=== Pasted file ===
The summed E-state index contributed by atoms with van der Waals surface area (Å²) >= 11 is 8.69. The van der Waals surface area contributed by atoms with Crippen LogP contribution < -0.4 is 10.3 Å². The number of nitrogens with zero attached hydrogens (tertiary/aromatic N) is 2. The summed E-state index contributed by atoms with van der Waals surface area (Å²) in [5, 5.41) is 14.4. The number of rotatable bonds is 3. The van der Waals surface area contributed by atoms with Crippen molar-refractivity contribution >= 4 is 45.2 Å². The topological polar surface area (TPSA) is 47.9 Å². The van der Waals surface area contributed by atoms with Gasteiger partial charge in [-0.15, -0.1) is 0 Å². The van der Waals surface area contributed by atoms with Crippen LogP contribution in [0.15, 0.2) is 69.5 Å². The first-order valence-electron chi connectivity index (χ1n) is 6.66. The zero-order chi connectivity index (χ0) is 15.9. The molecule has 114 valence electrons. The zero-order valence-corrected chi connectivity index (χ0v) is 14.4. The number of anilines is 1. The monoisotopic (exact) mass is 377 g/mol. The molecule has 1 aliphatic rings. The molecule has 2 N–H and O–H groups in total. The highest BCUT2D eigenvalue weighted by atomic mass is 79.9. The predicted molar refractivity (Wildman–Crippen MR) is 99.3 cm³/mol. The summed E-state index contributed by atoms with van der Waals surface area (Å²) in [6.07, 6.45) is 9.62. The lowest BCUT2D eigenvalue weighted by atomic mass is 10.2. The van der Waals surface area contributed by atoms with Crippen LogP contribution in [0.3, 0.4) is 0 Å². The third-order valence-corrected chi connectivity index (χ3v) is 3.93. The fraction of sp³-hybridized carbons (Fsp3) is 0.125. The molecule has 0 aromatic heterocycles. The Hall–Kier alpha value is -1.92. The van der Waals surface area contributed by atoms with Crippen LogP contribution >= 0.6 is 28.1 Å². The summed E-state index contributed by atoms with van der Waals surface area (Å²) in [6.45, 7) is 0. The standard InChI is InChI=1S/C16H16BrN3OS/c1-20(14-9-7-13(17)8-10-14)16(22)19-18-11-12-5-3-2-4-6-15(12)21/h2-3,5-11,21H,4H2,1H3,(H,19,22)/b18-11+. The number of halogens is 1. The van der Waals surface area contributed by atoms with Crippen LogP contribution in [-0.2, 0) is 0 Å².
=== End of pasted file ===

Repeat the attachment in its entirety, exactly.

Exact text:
The summed E-state index contributed by atoms with van der Waals surface area (Å²) >= 11 is 8.69. The van der Waals surface area contributed by atoms with Crippen LogP contribution < -0.4 is 10.3 Å². The number of nitrogens with zero attached hydrogens (tertiary/aromatic N) is 2. The summed E-state index contributed by atoms with van der Waals surface area (Å²) in [5, 5.41) is 14.4. The number of rotatable bonds is 3. The van der Waals surface area contributed by atoms with Crippen molar-refractivity contribution >= 4 is 45.2 Å². The topological polar surface area (TPSA) is 47.9 Å². The van der Waals surface area contributed by atoms with Gasteiger partial charge in [-0.15, -0.1) is 0 Å². The van der Waals surface area contributed by atoms with Crippen LogP contribution in [0.15, 0.2) is 69.5 Å². The first-order valence-electron chi connectivity index (χ1n) is 6.66. The zero-order chi connectivity index (χ0) is 15.9. The molecule has 114 valence electrons. The zero-order valence-corrected chi connectivity index (χ0v) is 14.4. The number of anilines is 1. The monoisotopic (exact) mass is 377 g/mol. The molecule has 1 aliphatic rings. The molecule has 2 N–H and O–H groups in total. The highest BCUT2D eigenvalue weighted by atomic mass is 79.9. The predicted molar refractivity (Wildman–Crippen MR) is 99.3 cm³/mol. The summed E-state index contributed by atoms with van der Waals surface area (Å²) in [6.07, 6.45) is 9.62. The lowest BCUT2D eigenvalue weighted by atomic mass is 10.2. The van der Waals surface area contributed by atoms with Crippen LogP contribution in [0.3, 0.4) is 0 Å². The third-order valence-corrected chi connectivity index (χ3v) is 3.93. The fraction of sp³-hybridized carbons (Fsp3) is 0.125. The molecule has 0 aromatic heterocycles. The Hall–Kier alpha value is -1.92. The van der Waals surface area contributed by atoms with Crippen LogP contribution >= 0.6 is 28.1 Å². The summed E-state index contributed by atoms with van der Waals surface area (Å²) in [6.45, 7) is 0. The standard InChI is InChI=1S/C16H16BrN3OS/c1-20(14-9-7-13(17)8-10-14)16(22)19-18-11-12-5-3-2-4-6-15(12)21/h2-3,5-11,21H,4H2,1H3,(H,19,22)/b18-11+. The number of halogens is 1. The van der Waals surface area contributed by atoms with Crippen LogP contribution in [-0.2, 0) is 0 Å².